We know that there are some really hardy microorganisms out there that can survive in deep space and deep underground, for example, but a group of microbes identified in a new study might be the most impressively robust yet.
Viruses and bacteria have not only survived the 2016 Soberanes megafire in California''s redwood tanoak forests, but their lives were also successfully maintained as a result of the fire. Understanding how and why this situation may assist recovery efforts for wildfires'' devastating impacts.
Microbes who cling to life and later flourish are genetically linked, a finding that should provide further insight into why these forms of life are capable of making it through the burning.
Microbes obtained from fire-burned soil. (Jenna Maddox/UCR)
"They have shared adaptive abilities that enable them to respond to fire," says mycologist Sydney Glassman of the University of California, Riverside.
The soil samples were collected from plots established in the mid-2000s to investigate the outbreak of a sudden oak death; they collected them for the first time in 2013, and they compared their contents to samples obtained shortly after the fire in 2016.
The fire impacted not all of the established plots, so the plot owner even had access to a controlled control plot for comparison.
Overall, fungi species wealth was down by up to 70 percent, while bacterial species decreased by up to 52 percent per sample. Nevertheless, some bacterial groups, including Actinobacteria (which helps plant material decompose), and Firmicutes (which helps plant growth and controls plant pathogens), ended up prospering.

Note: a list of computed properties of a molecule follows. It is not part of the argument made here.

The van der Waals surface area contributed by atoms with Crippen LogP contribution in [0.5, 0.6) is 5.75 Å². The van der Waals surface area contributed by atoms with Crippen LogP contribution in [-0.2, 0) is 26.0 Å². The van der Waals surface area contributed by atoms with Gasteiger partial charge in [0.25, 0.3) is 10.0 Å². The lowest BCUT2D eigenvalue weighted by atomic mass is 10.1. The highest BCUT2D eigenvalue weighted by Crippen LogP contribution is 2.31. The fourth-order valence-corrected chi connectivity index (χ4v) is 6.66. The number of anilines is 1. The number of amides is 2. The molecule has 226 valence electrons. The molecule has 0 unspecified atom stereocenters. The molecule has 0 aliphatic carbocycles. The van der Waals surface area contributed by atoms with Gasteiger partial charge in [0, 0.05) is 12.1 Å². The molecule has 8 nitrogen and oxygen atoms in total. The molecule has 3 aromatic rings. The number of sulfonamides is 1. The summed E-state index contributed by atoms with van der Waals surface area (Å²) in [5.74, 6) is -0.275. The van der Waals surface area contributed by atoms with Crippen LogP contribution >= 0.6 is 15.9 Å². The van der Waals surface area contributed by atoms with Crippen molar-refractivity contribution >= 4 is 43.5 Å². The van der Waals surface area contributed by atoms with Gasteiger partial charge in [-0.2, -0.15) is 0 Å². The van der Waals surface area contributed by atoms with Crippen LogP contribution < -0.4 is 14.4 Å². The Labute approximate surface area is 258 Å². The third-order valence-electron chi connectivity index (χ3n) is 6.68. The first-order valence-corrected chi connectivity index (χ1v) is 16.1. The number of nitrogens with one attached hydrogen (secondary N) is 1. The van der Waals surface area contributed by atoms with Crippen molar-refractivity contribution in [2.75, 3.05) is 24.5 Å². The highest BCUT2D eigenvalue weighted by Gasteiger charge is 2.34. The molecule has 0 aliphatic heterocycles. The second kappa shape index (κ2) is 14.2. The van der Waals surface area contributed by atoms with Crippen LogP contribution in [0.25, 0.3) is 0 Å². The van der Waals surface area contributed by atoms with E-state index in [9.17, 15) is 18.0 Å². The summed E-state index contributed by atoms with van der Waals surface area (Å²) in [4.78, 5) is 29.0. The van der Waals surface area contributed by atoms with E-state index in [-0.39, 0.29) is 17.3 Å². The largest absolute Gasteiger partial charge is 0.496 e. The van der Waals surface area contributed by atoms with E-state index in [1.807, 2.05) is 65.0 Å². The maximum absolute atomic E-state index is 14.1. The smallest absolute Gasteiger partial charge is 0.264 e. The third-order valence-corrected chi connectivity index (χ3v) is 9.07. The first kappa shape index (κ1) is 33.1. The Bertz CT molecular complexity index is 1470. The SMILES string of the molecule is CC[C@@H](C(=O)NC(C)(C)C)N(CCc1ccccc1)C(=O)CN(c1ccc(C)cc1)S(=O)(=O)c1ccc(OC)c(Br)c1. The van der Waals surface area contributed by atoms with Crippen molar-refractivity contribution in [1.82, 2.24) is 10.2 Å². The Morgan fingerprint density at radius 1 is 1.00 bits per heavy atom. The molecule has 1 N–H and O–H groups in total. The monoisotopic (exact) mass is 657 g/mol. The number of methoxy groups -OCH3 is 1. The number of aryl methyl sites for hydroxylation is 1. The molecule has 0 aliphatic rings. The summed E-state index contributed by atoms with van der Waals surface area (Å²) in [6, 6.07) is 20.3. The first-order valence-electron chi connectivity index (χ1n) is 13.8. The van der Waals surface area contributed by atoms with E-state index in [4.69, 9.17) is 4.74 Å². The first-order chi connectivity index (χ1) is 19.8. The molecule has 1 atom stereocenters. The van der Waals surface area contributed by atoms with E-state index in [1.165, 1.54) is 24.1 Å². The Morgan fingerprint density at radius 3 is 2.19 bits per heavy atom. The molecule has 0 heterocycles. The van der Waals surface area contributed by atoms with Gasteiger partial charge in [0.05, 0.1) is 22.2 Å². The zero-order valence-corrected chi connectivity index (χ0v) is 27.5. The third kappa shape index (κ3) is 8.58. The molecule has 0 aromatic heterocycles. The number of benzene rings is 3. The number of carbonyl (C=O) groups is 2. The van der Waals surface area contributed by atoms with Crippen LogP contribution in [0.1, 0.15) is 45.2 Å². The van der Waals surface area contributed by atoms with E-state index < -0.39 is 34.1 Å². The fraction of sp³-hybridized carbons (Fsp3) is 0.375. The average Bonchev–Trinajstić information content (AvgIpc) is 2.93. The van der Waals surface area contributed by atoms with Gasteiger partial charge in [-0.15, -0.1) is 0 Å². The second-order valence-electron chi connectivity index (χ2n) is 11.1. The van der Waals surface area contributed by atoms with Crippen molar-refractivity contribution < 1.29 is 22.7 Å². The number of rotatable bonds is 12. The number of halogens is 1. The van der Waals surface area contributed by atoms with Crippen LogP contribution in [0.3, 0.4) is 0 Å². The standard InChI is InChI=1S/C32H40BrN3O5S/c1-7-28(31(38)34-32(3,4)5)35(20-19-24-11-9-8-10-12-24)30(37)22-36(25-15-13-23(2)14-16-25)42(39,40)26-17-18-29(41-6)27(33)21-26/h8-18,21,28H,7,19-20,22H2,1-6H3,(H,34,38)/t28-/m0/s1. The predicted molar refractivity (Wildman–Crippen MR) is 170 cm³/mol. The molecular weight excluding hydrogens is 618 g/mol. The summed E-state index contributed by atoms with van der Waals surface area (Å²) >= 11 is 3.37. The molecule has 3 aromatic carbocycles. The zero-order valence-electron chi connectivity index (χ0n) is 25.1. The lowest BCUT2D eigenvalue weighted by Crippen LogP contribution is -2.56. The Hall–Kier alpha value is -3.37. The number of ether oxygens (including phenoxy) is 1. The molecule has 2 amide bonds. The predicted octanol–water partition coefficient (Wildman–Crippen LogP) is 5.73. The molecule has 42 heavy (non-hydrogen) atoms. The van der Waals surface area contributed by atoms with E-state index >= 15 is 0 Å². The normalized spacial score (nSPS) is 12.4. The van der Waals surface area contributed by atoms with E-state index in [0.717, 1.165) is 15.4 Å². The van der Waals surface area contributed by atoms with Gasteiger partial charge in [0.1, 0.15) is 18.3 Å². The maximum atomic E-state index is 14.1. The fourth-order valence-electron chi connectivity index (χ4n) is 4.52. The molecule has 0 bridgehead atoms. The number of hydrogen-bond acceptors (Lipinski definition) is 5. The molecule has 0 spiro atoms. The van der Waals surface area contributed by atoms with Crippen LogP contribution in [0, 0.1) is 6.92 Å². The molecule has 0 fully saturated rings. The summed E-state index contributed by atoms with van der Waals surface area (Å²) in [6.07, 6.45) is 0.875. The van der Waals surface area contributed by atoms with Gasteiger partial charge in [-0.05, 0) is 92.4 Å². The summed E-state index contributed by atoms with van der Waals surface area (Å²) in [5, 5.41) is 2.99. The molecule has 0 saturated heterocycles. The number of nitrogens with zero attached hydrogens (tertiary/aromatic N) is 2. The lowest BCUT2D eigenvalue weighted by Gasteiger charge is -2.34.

The heat-resistant Basidioascus yeast has experienced a significant increase. The yeast degrades several components of wood, including lignin (the tough part of plant cell walls that keep them organized and protected).
Penicillium is another species that went quite well out of the fire, and the research group is now determined how these various microbes increased in number. It''s likely that different types of microbes used different methods.
"Penicillium is likely to benefit from ''dead bodies'','' according to Glassman.
Megafires, the term used to describe the historically significant, large-scale fires of the previous years that are becoming more intense and covering a larger area, are occurring more often as climate fluctuations push temperatures up and increase snowmelt.
Wildfires are a natural component of many ecosystems, but they often spread across an area swiftly, thereby assisting in revitalizing the soil, clearing away some dead plants, and assist others with their reproduction.
Megafires, however, result in significant ecosystem damage. The Soberanes megafire, for example, ended up destroying roughly 132,127 acres or 53,470 hectares of land.
The soil and their microbiomes react to megafires at the moment, partly because it''s so difficult to predict where the flames will spring up and then travel to.
In 2016, the Soberanes megafire (CalFire)
The next step for experts is to follow these fungi and bacteria''s survival strategies and figure out how they may be applied to restoration efforts that have reintroduced forests.
"It''s not likely that plants may recover from megafires without benefitable fungi that supply roots with nutrients, or bacteria that transform extra carbon and nitrogen in post-fire soil," says Glassman. "Understanding the microbes is essential to any restoration effort."
The study has been published in Molecular Ecology.